And not just any album; Crosby-Nash was spread across two discs—one 45 minutes, the other half an hour—to give the impression that they really were teeming with songs dying to be recorded. They start strong with “Lay Me Down” and “Puppeteer”, both from the pen of James Raymond, Crosby’s long-lost son, with whom he’d reconnected in the mid-‘90s and started collaborating almost immediately. After that it gets pretty quiet—a little too quiet, especially if you’re waiting for an “Almost Cut My Hair” to blow the roof off the proceedings. Instead we get more immaculately recorded adult contemporary pop designed to accompany a gently swaying sailboat. Things pick up whenever the two harmonize, but as usual, they write separately or with anybody else in the band but each other, and cover people like Marc Cohn.
There’s nothing wrong with quiet and pretty; “Grace” is a very pretty piano interlude, but it’s used to set up an inferior song. “Luck Dragon” (again, written with James Raymond) comes close to rocking, while “Don’t Dig Here” (also written with guess who) gives Graham a chance to lament the environment over a riff that eventually rips off “Come Together”. “Michael (Hedges Here)” is a shaky but well-intentioned tribute to the late guitarist, who’s also credited with the arrangement of “My Country ‘Tis Of Thee” that closes the set.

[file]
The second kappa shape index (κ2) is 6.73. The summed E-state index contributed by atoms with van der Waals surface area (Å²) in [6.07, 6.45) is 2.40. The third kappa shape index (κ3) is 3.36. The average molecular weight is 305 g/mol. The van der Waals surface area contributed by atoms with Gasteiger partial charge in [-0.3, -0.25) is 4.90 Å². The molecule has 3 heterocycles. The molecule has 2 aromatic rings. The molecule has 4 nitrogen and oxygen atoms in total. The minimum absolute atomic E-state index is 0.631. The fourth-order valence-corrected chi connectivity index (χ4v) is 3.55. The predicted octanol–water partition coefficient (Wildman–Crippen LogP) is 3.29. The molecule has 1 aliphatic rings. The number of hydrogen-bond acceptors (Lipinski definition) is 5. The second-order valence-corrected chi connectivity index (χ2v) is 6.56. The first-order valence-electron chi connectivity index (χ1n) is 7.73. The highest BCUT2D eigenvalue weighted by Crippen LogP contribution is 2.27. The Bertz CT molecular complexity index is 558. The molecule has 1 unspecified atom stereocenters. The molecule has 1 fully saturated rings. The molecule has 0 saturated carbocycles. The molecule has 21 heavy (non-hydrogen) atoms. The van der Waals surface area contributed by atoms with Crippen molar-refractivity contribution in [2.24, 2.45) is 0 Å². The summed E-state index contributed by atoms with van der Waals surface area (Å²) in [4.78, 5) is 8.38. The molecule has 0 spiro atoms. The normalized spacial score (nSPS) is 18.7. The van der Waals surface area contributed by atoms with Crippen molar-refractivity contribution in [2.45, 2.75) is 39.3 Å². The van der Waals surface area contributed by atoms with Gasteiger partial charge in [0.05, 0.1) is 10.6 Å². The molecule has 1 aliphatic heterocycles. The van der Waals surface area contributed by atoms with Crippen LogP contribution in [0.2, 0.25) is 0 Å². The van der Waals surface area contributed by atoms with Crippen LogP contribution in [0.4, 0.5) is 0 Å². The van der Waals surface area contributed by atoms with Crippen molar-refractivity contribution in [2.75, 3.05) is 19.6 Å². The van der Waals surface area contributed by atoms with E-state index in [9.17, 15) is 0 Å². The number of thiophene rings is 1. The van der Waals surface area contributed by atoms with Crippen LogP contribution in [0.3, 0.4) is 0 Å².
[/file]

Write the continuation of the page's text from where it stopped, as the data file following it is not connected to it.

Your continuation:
Graham’s getting a little mushmouthed in his old age, and Crosby’s mellowed right with him, only the anger he used to exercise is now demonstrated by the warmed-over Steely Dan of “They Want It All”. He spends five minutes on the scat-sung “How Does It Shine?” (The answer: not as brightly as “Song With No Words” or even “Orleans”), the last minute or so turning into a faux-samba for anybody who misses Stephen Stills’ forays into the same. “Samurai” is an a cappella piece that obviously means something to him.
A shuffled “highlights” disc was made available around the same time, leaving some of us to wonder why they didn’t just leave it at that. Rather than alternating between the guys, the sequencing goes two and two, adding to the general tedium. Being the 21st century, it sounds great, thanks to ProTools and close miking. But there’s not a lot here that will compete with their old stuff.
Crosby-Nash Crosby-Nash (2004)—2½